How Whole Foods got its mojo back

After spending a year buried in the competition in the natural and organic space, Jim Cramer thinks Whole Foods Market finally has its mojo back.

The stock initially peaked in October of 2013 at $65, and then fell down to the mid $30s a year later. This drop inspired Whole Foods management to kick into action, and institute new innovations both within a customer experience and value perspective.

The company responded by cutting prices, renovating stores and adding technological improvements that have been a game changer.

Whole Foods reported last week, and it showed that these changes have paid off for the company. It reported a one cent earnings beat from a 46-cent basis and a revenue increase of 10.2 percent.

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Can this stock keep soaring? To find out, Cramer sat down Wednesday on "Mad Money" with Whole Foods Market Co-CEO Walter Robb.

"I think you have to be relevant on price, so you can talk about quality, because we are about ultimately the quality. Quality of the food, quality of the experience for the customers, quality of the workplace for the team members and all of those things together," said Robb.

Robb further clarified that what makes Whole Foods different from the competition is the transparency that it offers for its food, and that is exactly what millennials today are looking for in their food.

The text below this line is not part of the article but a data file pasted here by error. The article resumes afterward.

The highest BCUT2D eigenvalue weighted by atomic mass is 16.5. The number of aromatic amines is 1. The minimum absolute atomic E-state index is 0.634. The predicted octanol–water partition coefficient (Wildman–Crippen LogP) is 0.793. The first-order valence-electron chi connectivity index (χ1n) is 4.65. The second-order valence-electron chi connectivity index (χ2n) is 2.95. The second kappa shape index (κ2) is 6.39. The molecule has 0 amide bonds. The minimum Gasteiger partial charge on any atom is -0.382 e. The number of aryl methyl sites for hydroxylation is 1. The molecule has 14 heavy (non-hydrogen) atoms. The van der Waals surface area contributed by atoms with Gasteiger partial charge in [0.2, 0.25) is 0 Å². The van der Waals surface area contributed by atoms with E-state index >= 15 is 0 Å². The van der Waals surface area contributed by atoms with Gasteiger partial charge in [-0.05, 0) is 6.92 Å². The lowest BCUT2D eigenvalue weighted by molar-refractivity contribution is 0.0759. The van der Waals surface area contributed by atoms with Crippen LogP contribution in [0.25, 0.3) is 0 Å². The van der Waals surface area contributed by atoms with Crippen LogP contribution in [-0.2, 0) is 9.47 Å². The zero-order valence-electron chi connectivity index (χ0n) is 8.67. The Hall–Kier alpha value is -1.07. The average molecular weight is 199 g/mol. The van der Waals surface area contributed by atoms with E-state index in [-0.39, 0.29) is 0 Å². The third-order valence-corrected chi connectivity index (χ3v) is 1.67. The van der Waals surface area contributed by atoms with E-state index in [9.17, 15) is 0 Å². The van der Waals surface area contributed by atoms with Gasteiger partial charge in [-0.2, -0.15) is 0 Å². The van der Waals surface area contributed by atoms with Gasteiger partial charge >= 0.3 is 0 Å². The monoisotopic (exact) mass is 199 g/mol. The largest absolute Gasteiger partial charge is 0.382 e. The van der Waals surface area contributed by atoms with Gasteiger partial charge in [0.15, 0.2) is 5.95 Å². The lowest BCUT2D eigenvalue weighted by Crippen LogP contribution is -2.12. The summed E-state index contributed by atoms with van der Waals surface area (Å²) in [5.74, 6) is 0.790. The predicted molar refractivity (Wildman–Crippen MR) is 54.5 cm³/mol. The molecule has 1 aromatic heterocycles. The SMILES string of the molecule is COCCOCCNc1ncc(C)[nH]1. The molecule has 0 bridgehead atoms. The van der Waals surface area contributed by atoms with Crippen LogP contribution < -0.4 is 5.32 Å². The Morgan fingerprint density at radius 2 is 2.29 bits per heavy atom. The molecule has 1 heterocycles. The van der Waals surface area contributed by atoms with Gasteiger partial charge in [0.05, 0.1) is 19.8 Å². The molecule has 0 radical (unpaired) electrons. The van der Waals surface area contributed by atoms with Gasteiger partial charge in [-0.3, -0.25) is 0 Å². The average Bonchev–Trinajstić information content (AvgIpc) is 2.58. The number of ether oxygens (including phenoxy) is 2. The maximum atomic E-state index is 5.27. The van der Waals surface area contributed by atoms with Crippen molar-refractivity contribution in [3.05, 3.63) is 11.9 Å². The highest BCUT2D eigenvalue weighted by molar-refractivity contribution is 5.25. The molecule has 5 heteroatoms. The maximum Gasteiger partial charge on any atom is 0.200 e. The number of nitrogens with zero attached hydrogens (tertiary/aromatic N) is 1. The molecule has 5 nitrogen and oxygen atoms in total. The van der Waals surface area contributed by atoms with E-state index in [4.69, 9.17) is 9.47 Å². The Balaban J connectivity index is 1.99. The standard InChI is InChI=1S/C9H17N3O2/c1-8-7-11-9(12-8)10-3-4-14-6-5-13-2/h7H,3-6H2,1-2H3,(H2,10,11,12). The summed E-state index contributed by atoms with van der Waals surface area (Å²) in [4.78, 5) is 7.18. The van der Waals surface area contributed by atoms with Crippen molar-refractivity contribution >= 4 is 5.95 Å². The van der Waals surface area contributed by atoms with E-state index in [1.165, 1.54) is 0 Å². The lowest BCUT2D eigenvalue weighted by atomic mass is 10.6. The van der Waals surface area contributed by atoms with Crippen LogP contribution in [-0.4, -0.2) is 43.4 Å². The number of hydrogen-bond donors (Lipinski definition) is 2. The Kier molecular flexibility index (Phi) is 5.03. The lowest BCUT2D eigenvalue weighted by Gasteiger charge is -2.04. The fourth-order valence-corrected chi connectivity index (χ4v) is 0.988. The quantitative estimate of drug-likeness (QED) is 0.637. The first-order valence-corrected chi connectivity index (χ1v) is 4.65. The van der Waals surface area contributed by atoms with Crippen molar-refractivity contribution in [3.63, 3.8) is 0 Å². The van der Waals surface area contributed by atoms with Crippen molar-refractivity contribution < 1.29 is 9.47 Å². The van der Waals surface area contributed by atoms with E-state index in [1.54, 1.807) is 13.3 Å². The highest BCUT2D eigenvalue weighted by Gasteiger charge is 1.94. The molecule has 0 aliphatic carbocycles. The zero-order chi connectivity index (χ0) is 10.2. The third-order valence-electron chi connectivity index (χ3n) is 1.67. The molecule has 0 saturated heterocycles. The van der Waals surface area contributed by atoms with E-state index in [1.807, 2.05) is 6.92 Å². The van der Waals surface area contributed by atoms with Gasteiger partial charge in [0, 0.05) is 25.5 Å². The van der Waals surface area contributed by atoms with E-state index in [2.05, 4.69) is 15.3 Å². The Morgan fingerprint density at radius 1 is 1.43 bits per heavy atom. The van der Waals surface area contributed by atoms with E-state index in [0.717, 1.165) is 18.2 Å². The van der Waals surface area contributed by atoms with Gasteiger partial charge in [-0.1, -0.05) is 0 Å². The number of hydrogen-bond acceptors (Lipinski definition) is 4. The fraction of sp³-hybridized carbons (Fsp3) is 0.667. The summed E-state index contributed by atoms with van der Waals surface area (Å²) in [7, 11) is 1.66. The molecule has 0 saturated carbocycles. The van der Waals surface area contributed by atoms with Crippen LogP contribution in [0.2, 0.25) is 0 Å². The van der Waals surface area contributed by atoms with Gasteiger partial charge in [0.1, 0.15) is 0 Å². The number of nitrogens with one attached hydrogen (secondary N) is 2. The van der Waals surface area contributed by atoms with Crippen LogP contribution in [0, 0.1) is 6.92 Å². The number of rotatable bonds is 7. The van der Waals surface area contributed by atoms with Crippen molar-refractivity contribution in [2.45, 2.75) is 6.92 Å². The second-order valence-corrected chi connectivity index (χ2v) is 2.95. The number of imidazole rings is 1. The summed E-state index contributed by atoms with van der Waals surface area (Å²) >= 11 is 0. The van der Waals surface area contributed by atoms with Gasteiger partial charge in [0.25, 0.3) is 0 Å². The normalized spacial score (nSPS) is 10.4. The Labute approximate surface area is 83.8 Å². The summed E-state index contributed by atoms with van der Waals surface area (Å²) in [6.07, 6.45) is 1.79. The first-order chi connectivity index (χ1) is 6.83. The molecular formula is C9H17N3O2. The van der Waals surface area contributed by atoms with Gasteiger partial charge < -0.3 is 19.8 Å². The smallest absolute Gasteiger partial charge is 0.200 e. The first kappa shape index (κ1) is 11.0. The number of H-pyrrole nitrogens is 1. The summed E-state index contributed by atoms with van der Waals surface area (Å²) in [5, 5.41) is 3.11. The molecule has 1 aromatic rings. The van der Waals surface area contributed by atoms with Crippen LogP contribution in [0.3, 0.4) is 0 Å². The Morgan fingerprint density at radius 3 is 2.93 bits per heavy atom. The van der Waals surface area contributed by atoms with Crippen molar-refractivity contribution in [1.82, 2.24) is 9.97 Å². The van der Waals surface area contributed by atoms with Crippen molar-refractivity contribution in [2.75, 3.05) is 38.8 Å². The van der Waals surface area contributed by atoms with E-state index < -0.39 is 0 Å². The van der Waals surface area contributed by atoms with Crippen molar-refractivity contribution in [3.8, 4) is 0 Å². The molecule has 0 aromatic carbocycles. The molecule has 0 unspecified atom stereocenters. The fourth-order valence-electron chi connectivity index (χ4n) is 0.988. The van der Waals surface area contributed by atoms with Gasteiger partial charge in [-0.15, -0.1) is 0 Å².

"We care where our food comes from, we care what happens to it along the way, and we want to trust our sources. I think this younger generation, values matter. They want to know these things. No grocer is as well equipped to provide the transparency on the product and the information as whole foods market," he added.

Additionally, technology is now playing a major role in the shopping experience, as the company is now the No. 1 leader in the use of Apple Pay. How the heck did that happen?

"Think about the Apple watch coming soon, a whole new dimension that is making it easier for the customer to pay for their products," said Robb.

The CEO explained that they recognized the importance of the role that technology would play in the customer shopping experience, as was evidenced by their instacart concept which has led them to also be the leading deliverer of home food.

"Ultimately I believe that retailers that integrate the physical and the digital are going to be the winners. I think the customers say 'sometimes this, and sometimes that' and you've got to be there to serve them."

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Robb further commented that there is plenty more in the hopper when it comes to Whole Foods initiatives, and they are ready to roll higher with a new story for the company.

"Here is the new narrative now; visibility of the company is higher, momentum is broad-based across the whole company and the innovation continues at an accelerated pace. That is the story now."

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